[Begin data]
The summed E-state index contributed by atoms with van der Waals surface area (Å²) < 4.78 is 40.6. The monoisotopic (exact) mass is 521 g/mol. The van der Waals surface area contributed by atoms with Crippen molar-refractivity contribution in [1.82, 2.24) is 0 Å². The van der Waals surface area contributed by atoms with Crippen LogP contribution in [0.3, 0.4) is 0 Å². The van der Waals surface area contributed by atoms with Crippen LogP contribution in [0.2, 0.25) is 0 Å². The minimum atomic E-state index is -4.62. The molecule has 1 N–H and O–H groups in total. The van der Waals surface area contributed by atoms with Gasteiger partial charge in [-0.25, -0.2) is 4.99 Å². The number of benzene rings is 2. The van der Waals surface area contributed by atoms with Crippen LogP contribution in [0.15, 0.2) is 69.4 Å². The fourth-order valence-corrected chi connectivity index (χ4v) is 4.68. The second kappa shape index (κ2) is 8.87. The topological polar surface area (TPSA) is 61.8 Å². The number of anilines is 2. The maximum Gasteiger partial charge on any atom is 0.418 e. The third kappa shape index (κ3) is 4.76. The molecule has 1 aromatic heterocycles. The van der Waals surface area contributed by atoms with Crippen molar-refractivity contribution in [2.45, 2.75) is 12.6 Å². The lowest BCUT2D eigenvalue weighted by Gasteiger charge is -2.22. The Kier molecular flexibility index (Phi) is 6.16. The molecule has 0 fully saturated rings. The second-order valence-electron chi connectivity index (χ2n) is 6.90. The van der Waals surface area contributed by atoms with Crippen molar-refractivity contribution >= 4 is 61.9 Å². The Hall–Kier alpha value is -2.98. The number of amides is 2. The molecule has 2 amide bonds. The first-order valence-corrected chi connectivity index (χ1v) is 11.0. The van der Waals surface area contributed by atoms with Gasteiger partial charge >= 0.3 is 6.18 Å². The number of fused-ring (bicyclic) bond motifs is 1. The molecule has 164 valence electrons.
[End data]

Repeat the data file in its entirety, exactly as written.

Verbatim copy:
The summed E-state index contributed by atoms with van der Waals surface area (Å²) < 4.78 is 40.6. The monoisotopic (exact) mass is 521 g/mol. The van der Waals surface area contributed by atoms with Crippen molar-refractivity contribution in [1.82, 2.24) is 0 Å². The van der Waals surface area contributed by atoms with Crippen LogP contribution in [0.3, 0.4) is 0 Å². The van der Waals surface area contributed by atoms with Crippen LogP contribution in [0.2, 0.25) is 0 Å². The minimum atomic E-state index is -4.62. The molecule has 1 N–H and O–H groups in total. The van der Waals surface area contributed by atoms with Gasteiger partial charge in [-0.25, -0.2) is 4.99 Å². The number of benzene rings is 2. The van der Waals surface area contributed by atoms with Crippen LogP contribution in [0.15, 0.2) is 69.4 Å². The fourth-order valence-corrected chi connectivity index (χ4v) is 4.68. The second kappa shape index (κ2) is 8.87. The topological polar surface area (TPSA) is 61.8 Å². The number of anilines is 2. The maximum Gasteiger partial charge on any atom is 0.418 e. The third kappa shape index (κ3) is 4.76. The molecule has 1 aromatic heterocycles. The van der Waals surface area contributed by atoms with Crippen molar-refractivity contribution in [2.45, 2.75) is 12.6 Å². The lowest BCUT2D eigenvalue weighted by Gasteiger charge is -2.22. The Kier molecular flexibility index (Phi) is 6.16. The molecule has 0 fully saturated rings. The second-order valence-electron chi connectivity index (χ2n) is 6.90. The van der Waals surface area contributed by atoms with Crippen molar-refractivity contribution >= 4 is 61.9 Å². The Hall–Kier alpha value is -2.98. The number of amides is 2. The molecule has 2 amide bonds. The first-order valence-corrected chi connectivity index (χ1v) is 11.0. The van der Waals surface area contributed by atoms with Gasteiger partial charge >= 0.3 is 6.18 Å². The number of fused-ring (bicyclic) bond motifs is 1. The molecule has 164 valence electrons.